What are Supplementary Measures?

Supplementary measures are specially implemented technical and organizational procedures that are used to achieve an effective level of assurance on the transferred data equivalent to processing the data within the EEA.

Ajax implemented, including but not limited to, the following organizational measures:

  • regular awareness training and examination of Ajax employees;
  • automated system for real-time monitoring of breaches and vulnerabilities;
  • ongoing logging of all processes;
  • regular custom inspection and validation of Ajax system concerning vulnerabilities.

Ajax implemented, including but not limited to, the following technical measures:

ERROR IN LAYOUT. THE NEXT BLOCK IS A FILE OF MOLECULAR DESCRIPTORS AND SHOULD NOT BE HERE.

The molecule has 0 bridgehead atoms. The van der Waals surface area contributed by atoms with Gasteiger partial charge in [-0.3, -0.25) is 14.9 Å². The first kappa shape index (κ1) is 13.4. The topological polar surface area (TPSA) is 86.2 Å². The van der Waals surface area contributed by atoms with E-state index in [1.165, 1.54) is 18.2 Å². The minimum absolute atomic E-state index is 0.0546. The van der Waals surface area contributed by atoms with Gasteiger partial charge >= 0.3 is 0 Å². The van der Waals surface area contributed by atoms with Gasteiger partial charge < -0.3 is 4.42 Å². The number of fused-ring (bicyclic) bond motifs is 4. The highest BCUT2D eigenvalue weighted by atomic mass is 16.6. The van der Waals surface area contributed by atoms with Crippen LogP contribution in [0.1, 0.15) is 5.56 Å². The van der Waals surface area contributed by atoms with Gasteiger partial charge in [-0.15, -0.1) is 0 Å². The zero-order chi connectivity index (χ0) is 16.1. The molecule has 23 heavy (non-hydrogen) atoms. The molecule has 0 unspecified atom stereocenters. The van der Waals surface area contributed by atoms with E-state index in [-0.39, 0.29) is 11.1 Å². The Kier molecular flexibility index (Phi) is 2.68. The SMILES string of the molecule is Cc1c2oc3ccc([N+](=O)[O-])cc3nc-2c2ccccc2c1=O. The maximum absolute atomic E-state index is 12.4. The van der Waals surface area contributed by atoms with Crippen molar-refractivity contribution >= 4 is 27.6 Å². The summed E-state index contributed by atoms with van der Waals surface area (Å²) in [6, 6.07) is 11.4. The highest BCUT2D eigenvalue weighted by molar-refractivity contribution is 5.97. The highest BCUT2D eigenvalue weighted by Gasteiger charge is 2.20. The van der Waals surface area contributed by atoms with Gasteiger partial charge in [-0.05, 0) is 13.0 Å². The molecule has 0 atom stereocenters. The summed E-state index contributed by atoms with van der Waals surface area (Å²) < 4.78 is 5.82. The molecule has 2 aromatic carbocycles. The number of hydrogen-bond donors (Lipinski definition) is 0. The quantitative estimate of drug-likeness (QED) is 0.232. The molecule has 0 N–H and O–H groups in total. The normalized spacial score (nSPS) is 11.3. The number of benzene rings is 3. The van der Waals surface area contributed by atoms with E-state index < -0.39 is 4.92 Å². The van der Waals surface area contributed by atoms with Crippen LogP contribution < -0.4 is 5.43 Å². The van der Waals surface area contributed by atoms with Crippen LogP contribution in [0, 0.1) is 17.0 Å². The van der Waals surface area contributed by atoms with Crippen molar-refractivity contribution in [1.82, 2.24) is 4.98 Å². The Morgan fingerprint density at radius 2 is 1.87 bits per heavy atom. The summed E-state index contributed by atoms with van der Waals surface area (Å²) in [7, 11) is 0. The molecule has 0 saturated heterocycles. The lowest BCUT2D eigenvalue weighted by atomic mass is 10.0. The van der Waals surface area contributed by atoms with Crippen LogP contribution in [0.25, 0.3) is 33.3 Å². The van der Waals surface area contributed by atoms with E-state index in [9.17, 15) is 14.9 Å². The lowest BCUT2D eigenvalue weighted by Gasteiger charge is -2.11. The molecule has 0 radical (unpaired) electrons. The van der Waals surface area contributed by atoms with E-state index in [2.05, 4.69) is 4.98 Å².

• Measures to prevent unauthorized persons from gaining access to the data processing systems available in premises and facilities (including databases, app servers, and related hardware), where personal data are processed, including establishing security areas, restriction of access paths, establishing access authorizations for employees and third parties, door locking (electric door openers, etc.).
  • Measures to prevent data processing systems from being used by unauthorized persons, including user identification and authentication procedures, ID/password security procedures, encryption of archived data media.
  • Measures to ensure that persons entitled to use a data processing system gain access only to such personal data in accordance with their access rights, and that personal data cannot be read, copied, modified, or deleted without authorization, including internal policies and procedures, control authorization schemes, differentiated access rights (profiles, roles, transactions, and objects), monitoring and logging of accesses, disciplinary action against employees who access personal data without authorization.